Gates Foundation’s Family Planning Focus Attacked Unfairly

By Donald A. Collins | 2 December 2016
Church and State

(Credit: YouTube / screengrab)

Certainly no surprise that the anti choice crowd would attack Bill and Melinda Gates since their Foundation indeed gives money to Planned Parenthood affiliates around the US. A modest part of these US PP affiliate’s service programs involves providing safe, legal, early abortions to women. Most of PP’s offerings involve counseling on contraception and avoidance of cancer and other women’s health problems.

Yet another instance of such an attack came from an 11/25/16 article on the web site, which is operated by the American Family News Network, a conservative organization committed apparently to highly biased reporting on women’s right to choose. AFNN apparently prefers to put women who need help at dangerous risk. One can read this article here.

However, Melinda Gates, a practicing Catholic, has been very clear that she does not personally support abortion.

Now it must be increasingly obvious to Mrs. Gates that expressing her personal beliefs does not provide a defense against being attacked for supporting, even if tangentially, a completely legal and urgently needed health option for women.

As any unbiased observer knows, the Gates Foundation has done truly seminal work in forwarding contraceptive choices worldwide. Mrs. Gates has personally traveled to many difficult places around the developing world and witnessed firsthand the devastation a lack of choice can create.

Possibly Mrs. Gates may feel highly conflicted by what her religion teaches versus what reality forces her to realize is so commonplace and unavoidable in far too many cases.

With over 40 million abortions occurring annually around the world, there unfortunately are large numbers of women who are unable to achieve an abortion safely or early enough in their pregnancies.

The Gates Foundation has generously concentrated its efforts on offering contraceptive choices, which certainly is a major need, often largely unfulfilled by adequate contraceptive supplies.

Another huge gap in contraceptive services is the huge unmet demand for safe, inexpensive sterilizations. A third of all birth control is sterilization.

However, there is a serious shortfall in all reproductive methods worldwide and even in the USA. For example, for patients not covered by health insurance birth control pills cost $20 to $50 per month. Those with health insurance, the cost is $5 to $15 monthly, so the value of giving health insurance to all is economically important for saving everyone money.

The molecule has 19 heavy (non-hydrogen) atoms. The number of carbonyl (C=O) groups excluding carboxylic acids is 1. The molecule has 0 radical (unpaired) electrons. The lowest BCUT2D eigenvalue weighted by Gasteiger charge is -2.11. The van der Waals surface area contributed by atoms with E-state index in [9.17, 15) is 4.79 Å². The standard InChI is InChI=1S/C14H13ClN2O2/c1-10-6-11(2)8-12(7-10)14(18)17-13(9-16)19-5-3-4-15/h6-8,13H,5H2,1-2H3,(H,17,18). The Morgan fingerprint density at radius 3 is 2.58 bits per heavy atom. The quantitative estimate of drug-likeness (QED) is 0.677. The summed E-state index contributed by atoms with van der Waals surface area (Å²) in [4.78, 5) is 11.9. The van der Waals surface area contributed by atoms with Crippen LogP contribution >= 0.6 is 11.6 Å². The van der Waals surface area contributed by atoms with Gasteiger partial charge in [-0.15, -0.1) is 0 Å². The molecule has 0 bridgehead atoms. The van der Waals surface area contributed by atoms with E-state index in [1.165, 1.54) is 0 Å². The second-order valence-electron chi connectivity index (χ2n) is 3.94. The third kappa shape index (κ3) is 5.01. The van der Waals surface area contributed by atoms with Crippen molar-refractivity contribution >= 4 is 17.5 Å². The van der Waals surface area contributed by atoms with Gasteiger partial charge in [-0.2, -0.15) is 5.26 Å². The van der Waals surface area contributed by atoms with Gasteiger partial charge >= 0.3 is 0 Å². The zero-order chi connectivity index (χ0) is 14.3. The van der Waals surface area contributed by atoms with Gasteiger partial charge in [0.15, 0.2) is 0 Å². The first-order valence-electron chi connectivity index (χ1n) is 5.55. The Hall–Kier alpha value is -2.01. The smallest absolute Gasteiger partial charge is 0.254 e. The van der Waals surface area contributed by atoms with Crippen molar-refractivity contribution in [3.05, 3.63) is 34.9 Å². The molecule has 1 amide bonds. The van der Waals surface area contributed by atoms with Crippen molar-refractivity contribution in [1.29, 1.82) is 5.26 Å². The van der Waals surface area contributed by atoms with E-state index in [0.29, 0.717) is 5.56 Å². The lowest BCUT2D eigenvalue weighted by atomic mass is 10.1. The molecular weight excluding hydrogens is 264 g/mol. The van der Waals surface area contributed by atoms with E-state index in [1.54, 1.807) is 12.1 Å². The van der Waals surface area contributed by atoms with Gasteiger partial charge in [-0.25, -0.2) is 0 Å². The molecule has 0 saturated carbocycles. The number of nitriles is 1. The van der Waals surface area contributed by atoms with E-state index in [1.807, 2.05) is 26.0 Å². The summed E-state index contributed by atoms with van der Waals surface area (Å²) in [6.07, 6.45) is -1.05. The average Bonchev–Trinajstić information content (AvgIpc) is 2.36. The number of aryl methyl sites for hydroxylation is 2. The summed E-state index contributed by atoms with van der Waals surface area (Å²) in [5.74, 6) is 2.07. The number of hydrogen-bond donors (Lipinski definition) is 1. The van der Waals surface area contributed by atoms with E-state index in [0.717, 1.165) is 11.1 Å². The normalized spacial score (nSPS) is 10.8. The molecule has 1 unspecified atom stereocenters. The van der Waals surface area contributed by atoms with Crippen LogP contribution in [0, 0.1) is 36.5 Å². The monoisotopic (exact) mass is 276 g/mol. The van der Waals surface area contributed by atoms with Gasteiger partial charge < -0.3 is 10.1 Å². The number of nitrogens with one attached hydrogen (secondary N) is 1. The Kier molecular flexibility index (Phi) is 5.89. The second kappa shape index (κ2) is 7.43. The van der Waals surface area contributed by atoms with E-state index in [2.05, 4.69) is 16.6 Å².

Getting these long proven safe pills off prescription would be a huge step, long overdue.

As seasoned providers know, getting all reproductive options to women who want them is not simple, since the power of male dominated monotheistic religions represents a formidable barrier to universal coverage.

Obviously, one foundation even as large and generous as Gates can’t adequately address the reproductive needs of women alone. However, its influence on all such providers is clearly palpable. It is has shown huge leadership in addressing so many urgent health issues and has obvious access to power.

Now that a new more conservative Trump Administration will shortly take office, we can hope that the relatively few foundations such as Gates which have been leaders in providing private family planning funding will be joined by many other private funders who might formerly not have wanted to enter this controversial arena.

In a perhaps very Pollyanna type conjecture, I personally hope that Mr. Trump will be less inclined to attack any of these precious established providers, since that policy can only wreak huge personal havoc on family lives here and abroad.

Let me close by asking a hard question. As contraception programs attempt to serve all who want them, what should be the ideal role for religious debate as secular solutions come up for implementation? Who decides on choice about an unmet secular service already in great demand?

Well, clearly there will never be a definition which can suffice to embrace us all, but as world population climbs to historically record levels of human numbers (8 billion by 2025), we are pushed closer (some argue we are now beyond) to the planetary limits of comfortable human survival.

Perhaps the reportedly pragmatic Mr. Trump, if he is offered sound secular advice from his thoughtful and sophisticated daughters, will agree that only the implementation of the best scientific thinking about our physical realities will ultimately guide humans of all beliefs to a sustainable future on our tiny vulnerable planet.

Former US Navy officer, banker and venture capitalist, Donald A. Collins, a free lance writer living in Washington, DC., has spent over 40 years working for women’s reproductive health as a board member and/or officer of numerous family planning organizations including Planned Parenthood Federation of America, Guttmacher Institute, Family Health International and Ipas. Yale under graduate, NYU MBA. He is the author of From the Dissident Left: A Collection of Essays 2004-2013.

From the Dissident Left: A Collection of Essays 2004-2013

By Donald A. Collins
Publisher: Church and State Press (July 30, 2014)
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